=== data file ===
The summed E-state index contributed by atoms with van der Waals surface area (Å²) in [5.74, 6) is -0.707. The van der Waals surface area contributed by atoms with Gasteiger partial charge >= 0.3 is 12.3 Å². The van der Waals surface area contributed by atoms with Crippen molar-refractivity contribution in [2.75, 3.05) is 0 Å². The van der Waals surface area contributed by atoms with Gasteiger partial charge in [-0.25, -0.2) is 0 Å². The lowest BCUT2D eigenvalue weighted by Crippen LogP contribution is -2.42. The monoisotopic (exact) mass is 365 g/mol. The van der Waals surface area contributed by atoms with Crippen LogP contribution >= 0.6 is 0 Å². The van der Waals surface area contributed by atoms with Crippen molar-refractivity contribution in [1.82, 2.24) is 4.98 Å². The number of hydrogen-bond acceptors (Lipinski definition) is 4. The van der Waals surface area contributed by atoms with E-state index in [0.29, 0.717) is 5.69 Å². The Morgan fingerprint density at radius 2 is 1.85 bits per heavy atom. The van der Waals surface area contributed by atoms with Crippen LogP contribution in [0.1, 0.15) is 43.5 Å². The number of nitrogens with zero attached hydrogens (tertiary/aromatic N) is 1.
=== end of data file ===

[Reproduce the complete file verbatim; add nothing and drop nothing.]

The summed E-state index contributed by atoms with van der Waals surface area (Å²) in [5.74, 6) is -0.707. The van der Waals surface area contributed by atoms with Gasteiger partial charge >= 0.3 is 12.3 Å². The van der Waals surface area contributed by atoms with Crippen molar-refractivity contribution in [2.75, 3.05) is 0 Å². The van der Waals surface area contributed by atoms with Gasteiger partial charge in [-0.25, -0.2) is 0 Å². The lowest BCUT2D eigenvalue weighted by Crippen LogP contribution is -2.42. The monoisotopic (exact) mass is 365 g/mol. The van der Waals surface area contributed by atoms with Crippen LogP contribution >= 0.6 is 0 Å². The van der Waals surface area contributed by atoms with Crippen molar-refractivity contribution in [1.82, 2.24) is 4.98 Å². The number of hydrogen-bond acceptors (Lipinski definition) is 4. The van der Waals surface area contributed by atoms with E-state index in [0.29, 0.717) is 5.69 Å². The Morgan fingerprint density at radius 2 is 1.85 bits per heavy atom. The van der Waals surface area contributed by atoms with Crippen LogP contribution in [0.1, 0.15) is 43.5 Å². The number of nitrogens with zero attached hydrogens (tertiary/aromatic N) is 1.